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Home / Supplements and Special Sections / WJA 2018 / Litigation Practitioner: Phyllis Norman-Komoroski

Litigation Practitioner: Phyllis Norman-Komoroski

Norman & Graves

If you want Phyllis Norman-Komoroski to represent you, just mention cats.

Norman, co-owner of the small Kansas City firm Norman & Graves, once got a call from a woman whose brand-new puppy had been killed by a neighbor’s dog. Norman initially was reluctant to take the case.

“I’m like, ‘I don’t do cases of dog-on-dog. I don’t even know how that works,’” she said. Then the woman mentioned that the dog previously had killed a cat — and Norman, who counts her own cat nearly as precious as her children, was sold. “We’re going after this dog!” she said.

Norman managed to get her client a small settlement, the kind that’s small potatoes in the legal and insurance worlds but means everything to a client. And while vicious dogs still aren’t the focus of her practice, Norman said she frequently takes cases even when there’s little obvious profit because, as her own boss, she can.

“I can help whoever I want,” she said.

From 2009 to 2014, Norman was a litigator at Langdon & Emison, one of Missouri’s top plaintiffs’ firms. Her work there included cases across the country, such as a $23 million jury verdict in 2010 for a California woman severely injured in a Ford Explorer rollover.

Now, rather than suing major companies where liability is hotly contested, she more typically faces off against insurance adjusters in disputes involving damages — sometimes in pretty small amounts. Her old job kept her on the road a lot; these days most of her work is in the Kansas City area.

That change in focus has a lot to do with her family. Besides her beloved cat, Norman and her husband have a 4-year-old daughter and a 2-year-old son. Owning your own firm means never having to explain why you can’t come in when a snowstorm closes school.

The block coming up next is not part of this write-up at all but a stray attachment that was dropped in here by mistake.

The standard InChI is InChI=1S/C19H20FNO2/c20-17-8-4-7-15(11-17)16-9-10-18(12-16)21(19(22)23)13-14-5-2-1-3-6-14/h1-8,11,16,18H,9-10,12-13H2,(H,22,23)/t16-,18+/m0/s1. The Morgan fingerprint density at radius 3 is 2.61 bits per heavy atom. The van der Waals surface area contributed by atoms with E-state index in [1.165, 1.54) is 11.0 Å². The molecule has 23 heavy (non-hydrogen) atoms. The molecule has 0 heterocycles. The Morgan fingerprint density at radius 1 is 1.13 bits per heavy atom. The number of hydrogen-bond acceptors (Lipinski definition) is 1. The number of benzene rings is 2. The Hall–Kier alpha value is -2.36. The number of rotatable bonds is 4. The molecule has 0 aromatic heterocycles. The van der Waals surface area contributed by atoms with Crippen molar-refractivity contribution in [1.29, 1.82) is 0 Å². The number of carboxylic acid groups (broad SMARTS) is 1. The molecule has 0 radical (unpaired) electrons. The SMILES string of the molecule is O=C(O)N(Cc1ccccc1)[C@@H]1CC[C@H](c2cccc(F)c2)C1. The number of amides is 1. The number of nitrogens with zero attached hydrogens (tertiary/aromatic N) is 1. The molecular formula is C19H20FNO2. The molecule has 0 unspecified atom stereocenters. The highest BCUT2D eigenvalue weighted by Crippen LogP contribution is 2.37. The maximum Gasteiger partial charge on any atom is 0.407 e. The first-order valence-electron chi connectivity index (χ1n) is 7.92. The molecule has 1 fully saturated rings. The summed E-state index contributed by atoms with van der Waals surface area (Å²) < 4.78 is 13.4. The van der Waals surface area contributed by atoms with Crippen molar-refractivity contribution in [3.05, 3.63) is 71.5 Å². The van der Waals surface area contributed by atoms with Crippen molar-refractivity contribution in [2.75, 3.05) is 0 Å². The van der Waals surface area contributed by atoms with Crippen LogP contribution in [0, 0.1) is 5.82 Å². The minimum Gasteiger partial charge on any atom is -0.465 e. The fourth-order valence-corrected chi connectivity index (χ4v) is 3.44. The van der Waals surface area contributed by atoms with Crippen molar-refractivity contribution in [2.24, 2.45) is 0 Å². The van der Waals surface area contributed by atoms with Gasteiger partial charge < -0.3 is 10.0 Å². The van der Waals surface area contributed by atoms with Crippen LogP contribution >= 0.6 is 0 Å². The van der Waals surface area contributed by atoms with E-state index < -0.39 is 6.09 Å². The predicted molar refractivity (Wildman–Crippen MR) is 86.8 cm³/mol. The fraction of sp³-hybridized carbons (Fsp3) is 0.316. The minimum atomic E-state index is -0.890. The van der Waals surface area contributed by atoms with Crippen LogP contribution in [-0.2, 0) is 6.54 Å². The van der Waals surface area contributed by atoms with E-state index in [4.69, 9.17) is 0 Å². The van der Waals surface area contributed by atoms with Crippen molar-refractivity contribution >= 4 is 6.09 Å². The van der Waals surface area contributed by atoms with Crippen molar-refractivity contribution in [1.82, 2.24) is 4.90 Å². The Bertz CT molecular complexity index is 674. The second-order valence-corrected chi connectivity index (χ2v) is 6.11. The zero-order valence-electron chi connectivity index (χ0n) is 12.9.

“Absolutely the flexibility is what you want, especially if you have kids,” she said.

That doesn’t mean that Norman’s schedule isn’t packed. Her business is almost entirely driven by referrals. Much of that comes from other attorneys — and having sat on the boards of practically every legal organization in Kansas City, Norman knows a lot of attorneys.

Among other roles, she is a past president of the Association of Women Lawyers of Greater Kansas City and is treasurer of the AWL Foundation. She also was recently elected to the 16th Circuit Judicial Commission, which nominates finalists for judgeships on the Jackson County Circuit Court. She calls it “probably the most important position I’ve ever had.”

Norman’s other cases come from those people she’s helped with small cases for minimal money. She encourages them to save her number in their phones as “attorney” and to call her about any legal matter. If she can’t take the case, she’ll find another attorney who will.

“Be good at your job, and it’ll happen,” she said.

Norman began as a solo practitioner, but she’s since joined forces with Adam Graves, another Langdon & Emison alum. The firm also has an associate and a paralegal. They share offices with seven other solo attorneys, pooling a receptionist, a copier and sometimes even cases.

“It’s like a perfect marriage,” she joked. “You’re together, but your money is separate and you can make whatever decisions you want.”

Norman said striking out on her own was the best decision she’s ever made. If only she could take more cases to trial.

“While I’m excited that we got our experience at Langdon & Emison, all it’s done is make people fearful of trying cases against us,” she said.

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